Writing from a ‘single woman’s’ perspective is not an easy task because I too desire that ideal male companion who instead will say and usher support of  the “possible” instead of the “impossible” when I am unsure of how to unwrap my whole heart for him to hold and be trusted with. He, wherever and whoever he is, will have the discernment to be patient, understanding that relationships are building blocks versus stepping stones. So, to you my prayer peer who requested advise I write, “if an open relationship existed, the outcome of you and he was to be expected. I am sorry! What should you do? Embrace your heart, cry when and if you feel the need to do so, pray and give it to God, nurture You (the whole you: good, bad and indifferent) and the hardest part – wish him well, praying he finds true love with her. Work on you so that when your [future partner] arrives you can give your whole, complete self to him. I know this is hard, yet I also know it’s possible with God at the front and center of your focus. And besides, you deserved better and this is evidence of your true worth.”

To you the reader, do not be negatively overcome with the label ‘single woman’ that I once classified as a stigma, particularly when you are at my age of 47 this year. Of course, the perspective is different when you are put in a situation that you once viewed. So let my admission be the lesson of what not to do! Hence, I am not new to the scenes of the ‘single’s life,’ yet I am exercising different principles, ridding myself of what did not work the two times prior. And I am observing my flaws, working on my voids, praying often, engaging in dialogues, welcoming advice, socializing with others, listening to my heart more and less with my head (A Libra trait to a fault) and praying to be prepared to give of myself completely to whom is equally prepared to go with me in God’s path. Hopeful thinking? Perhaps too soon, yet whose to say there is a time frame for quality companionship. *Photo credit: Inspired Whole-Self Therapy (Purple Sage Healing)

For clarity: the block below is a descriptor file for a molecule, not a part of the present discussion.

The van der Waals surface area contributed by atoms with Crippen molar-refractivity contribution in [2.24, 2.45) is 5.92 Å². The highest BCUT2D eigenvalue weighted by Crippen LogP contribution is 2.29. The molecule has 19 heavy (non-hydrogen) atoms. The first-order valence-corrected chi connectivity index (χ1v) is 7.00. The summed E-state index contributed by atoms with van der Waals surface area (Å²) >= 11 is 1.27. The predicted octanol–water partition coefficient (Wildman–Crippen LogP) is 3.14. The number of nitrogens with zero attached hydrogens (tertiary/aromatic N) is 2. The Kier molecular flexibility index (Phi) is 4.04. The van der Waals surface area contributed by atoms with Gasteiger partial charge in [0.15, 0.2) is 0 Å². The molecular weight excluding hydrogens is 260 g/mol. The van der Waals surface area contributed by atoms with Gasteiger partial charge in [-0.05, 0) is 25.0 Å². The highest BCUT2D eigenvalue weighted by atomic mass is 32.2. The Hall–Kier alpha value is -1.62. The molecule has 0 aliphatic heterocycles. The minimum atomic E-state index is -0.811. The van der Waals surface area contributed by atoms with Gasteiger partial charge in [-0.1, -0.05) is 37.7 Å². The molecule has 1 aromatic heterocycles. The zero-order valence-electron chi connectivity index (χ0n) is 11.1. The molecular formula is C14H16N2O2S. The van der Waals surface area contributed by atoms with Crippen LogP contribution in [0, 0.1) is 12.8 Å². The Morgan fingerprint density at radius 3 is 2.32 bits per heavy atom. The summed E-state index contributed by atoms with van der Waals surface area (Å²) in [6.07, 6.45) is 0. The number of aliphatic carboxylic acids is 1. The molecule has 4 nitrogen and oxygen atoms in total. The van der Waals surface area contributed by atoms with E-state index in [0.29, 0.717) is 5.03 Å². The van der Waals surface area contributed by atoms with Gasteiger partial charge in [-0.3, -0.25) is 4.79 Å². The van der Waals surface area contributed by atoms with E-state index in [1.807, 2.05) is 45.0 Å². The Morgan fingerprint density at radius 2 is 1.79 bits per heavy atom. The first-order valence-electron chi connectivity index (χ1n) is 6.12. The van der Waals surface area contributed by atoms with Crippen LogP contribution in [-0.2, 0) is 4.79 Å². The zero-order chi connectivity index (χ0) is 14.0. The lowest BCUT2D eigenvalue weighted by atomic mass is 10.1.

My reciprocated partner

Happy Valentine Day!

On a day like today, i.e. the romantic-commercial holiday of exchanging and expressing love gestures to signify the appreciation we have for our partners and loved ones, don’t forget to keep the flame burning in your relationship. Whether you’ve found it already, still looking for that desirable match or are choosing to love on self because you need more ‘me’ time, be mindful of the gesture instead of its monetary gain or the public notoriety of receiving. Last year I wrote an article, titled Flowers and Chocolate where the giver of my gift was acknowledged for the Gesture of giving. I was grateful because the sender lifted my spirits insomuch the deliverance of joy was received at a time in my life when there were more downs than ups. Hence, his gesture of buying and ordering the deliverance of flowers and chocolate dispelled all self negativity.